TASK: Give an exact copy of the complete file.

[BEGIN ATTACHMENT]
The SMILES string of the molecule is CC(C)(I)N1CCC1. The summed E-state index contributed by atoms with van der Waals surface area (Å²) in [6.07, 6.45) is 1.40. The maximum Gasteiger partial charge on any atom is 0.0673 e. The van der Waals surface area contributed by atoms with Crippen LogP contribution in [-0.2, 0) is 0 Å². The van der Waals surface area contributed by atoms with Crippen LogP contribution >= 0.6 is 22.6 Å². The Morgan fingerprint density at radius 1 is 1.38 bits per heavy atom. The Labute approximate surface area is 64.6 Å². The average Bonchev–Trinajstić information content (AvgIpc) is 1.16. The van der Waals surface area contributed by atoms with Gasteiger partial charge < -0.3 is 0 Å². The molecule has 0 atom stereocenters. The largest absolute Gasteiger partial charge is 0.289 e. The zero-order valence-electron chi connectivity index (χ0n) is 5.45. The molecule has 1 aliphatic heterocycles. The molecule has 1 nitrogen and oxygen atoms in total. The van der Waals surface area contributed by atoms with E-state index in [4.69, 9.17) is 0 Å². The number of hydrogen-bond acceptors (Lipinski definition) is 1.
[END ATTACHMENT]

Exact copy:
The SMILES string of the molecule is CC(C)(I)N1CCC1. The summed E-state index contributed by atoms with van der Waals surface area (Å²) in [6.07, 6.45) is 1.40. The maximum Gasteiger partial charge on any atom is 0.0673 e. The van der Waals surface area contributed by atoms with Crippen LogP contribution in [-0.2, 0) is 0 Å². The van der Waals surface area contributed by atoms with Crippen LogP contribution >= 0.6 is 22.6 Å². The Morgan fingerprint density at radius 1 is 1.38 bits per heavy atom. The Labute approximate surface area is 64.6 Å². The average Bonchev–Trinajstić information content (AvgIpc) is 1.16. The van der Waals surface area contributed by atoms with Gasteiger partial charge < -0.3 is 0 Å². The molecule has 0 atom stereocenters. The largest absolute Gasteiger partial charge is 0.289 e. The zero-order valence-electron chi connectivity index (χ0n) is 5.45. The molecule has 1 aliphatic heterocycles. The molecule has 1 nitrogen and oxygen atoms in total. The van der Waals surface area contributed by atoms with E-state index in [4.69, 9.17) is 0 Å². The number of hydrogen-bond acceptors (Lipinski definition) is 1.